Establishing a new identity is never without challenges — especially when the older identity has already made a name and reputation for itself to a mass audience. This is a challenge that Indiana University's a cappella group Another Round faces, but also welcomes as it carries on the legacy birthed by Straight No Chaser in 1996.
Another Round is currently on its spring tour through April. The group will perform at 8 p.m. April 12 C2G Music Hall.
The need to change the name from Straight No Chaser to Another Round began when a video of the original group performing “12 Days of Christmas” in 1998 made its debut on YouTube in 2006.
By 2008, the video had been viewed by several million of people. This significant following prompted Atlantic Records to make a record deal with Straight No Chaser for a five-album contract.
The signing of the record deal effectively created two versions of Straight No Chaser: the original lineup that performed the popular rendition of “12 Days of Christmas” and the current lineup that continues to rehearse and perform in association with Indiana University.
In 2012 the collegiate Straight No Chaser decided to change its name to Another Round to avoid confusion with its older identity that toured under the Straight No Chaser name. This confusion was common among people who were only familiar with the original lineup that performed in the “12 Days of Christmas” video.
While Another Round member Ben Wertz has always loved to sing, he started to apply his talent in his high school's choir before making the leap to joining Another Round.
Wertz is currently a junior who first joined the group as a freshman when the name change took effect. According to Wertz, the name change has enlivened the group's new identity and allowed them more freedom to grow from their former Straight No Chaser moniker.
Another Round has about 30 songs in its repertoire, and the group performs 20 of them per show.
Wertz says the advantage to having additional songs is that the group can change the set list when the members get tired of performing the same songs regularly.
The group takes a democratic approach to choosing songs where Wertz and Musical Director Jonny Trubshaw will discuss songs to include in the repertoire.
The group will then get together to practice the proposed songs, which sometimes will include different genres of music. At that point the members vote on whether to keep rehearsing them for an eventual performance.
While choosing songs can be an easy process, the auditioning process and first rehearsals are arguably more intensive.
“Usually about 50-70 people come out (for auditions),” Wertz said. “You just show up and decide to sing any song you want to, and then we pick about 10 to 15 people for callbacks, which is the next morning. Then we have everybody learn the song 'The Star-Spangled Banner,' and we help them work on blending, and then we decide who's going to be in the group.”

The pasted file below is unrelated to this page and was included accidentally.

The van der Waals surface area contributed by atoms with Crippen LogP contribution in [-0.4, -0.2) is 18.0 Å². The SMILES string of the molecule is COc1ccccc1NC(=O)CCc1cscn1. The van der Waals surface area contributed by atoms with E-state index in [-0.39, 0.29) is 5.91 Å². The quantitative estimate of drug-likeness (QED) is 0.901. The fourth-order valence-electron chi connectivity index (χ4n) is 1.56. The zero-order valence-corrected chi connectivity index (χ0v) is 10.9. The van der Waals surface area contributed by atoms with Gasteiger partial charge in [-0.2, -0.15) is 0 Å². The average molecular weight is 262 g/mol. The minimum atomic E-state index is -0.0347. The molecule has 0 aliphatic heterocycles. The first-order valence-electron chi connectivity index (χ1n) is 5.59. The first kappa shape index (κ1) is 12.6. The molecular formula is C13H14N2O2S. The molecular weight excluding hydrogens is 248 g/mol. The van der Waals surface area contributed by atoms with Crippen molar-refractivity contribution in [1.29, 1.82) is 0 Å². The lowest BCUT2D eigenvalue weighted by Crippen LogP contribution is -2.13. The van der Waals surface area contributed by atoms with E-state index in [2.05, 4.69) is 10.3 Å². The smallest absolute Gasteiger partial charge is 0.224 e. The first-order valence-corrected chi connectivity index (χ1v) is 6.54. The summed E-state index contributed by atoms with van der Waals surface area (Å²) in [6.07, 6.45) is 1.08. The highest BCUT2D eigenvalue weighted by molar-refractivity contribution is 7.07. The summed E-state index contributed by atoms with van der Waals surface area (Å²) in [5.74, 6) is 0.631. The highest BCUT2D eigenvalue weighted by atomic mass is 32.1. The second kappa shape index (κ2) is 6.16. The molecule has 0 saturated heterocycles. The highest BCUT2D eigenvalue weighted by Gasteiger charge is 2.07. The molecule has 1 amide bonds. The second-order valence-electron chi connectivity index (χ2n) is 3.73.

Once the new members are welcomed into the group, they can be overwhelmed by the experience of the first rehearsals.
“The guys are really good about getting you into it right away,” Wertz said. “We were able to learn about three songs a day, roughly, and when it comes to the first rehearsal for all the new guys — even if you end up just mouthing along some of the words, and it happens — but luckily there are enough parts where people can cover up for you.”
Wertz admits to being overwhelmed when he joined the group and started learning the songs.
“We had all this new music to learn and we actually don't use sheet music, so it was just listening along. And I knew I had about a month before we had to put on a show that was an hour and a half. I had never done anything like that before.”
Certain songs also can be a challenge for Another Round, especially ones that involve many solos. One such example includes “The Disney Medley,” which requires a lot of solo parts. Its technical difficulty prompted the group to remove it from the set.
However, a song with a similar structure called “It's Alright” took its place. That song also requires many solo parts that can be difficult to coordinate. Wertz speculates that the group could open its set with “It's Alright.”
Along with the occasional difficulty in perfecting songs for audiences, the members have scholarly obligations they must uphold even while on tour.
“Finding time to coordinate both obligations can be difficult,” Wertz said via email. “Sometimes it can be difficult making a decision about which obligation takes priority. Every once in a while you get caught in a trap trying to get a project done in an out-of-state hotel, but for the most part it is manageable.”
Just as Straight No Chaser has already produced a few albums, Another Round has also recorded its own material for an album called “Two for the Show.” The album was made during the transition from Straight No Chaser to Another Round. When the group goes on tour it brings copies of the album to sell to audiences. More information on “Two for the Show” can be found at www.anotherroundiu.com.
While on tour, Another Round members find ways of entertaining themselves.
“We like to play games on the road, and some really great conversations happen on road trips,” Wertz said. “We are all pretty good friends, so it's not hard to find ways to entertain ourselves when we travel. Snacks are always a must.”
According to Wertz's profile on the Another Round website, his favorite song to perform is “Back Home Again in Indiana.” He is from Indiana, so the song holds sentimental value for him.
“I grew up in Indianapolis, and it's just a reminder that I'm home; my entire family went to IU, both my parents and my older brothers. When I grew up, I knew I was going to come here. It is just a reminder of how much of a privilege it is to be able to come here and also be in such an awesome group, and just to travel around everywhere performing for people who want to hear us.”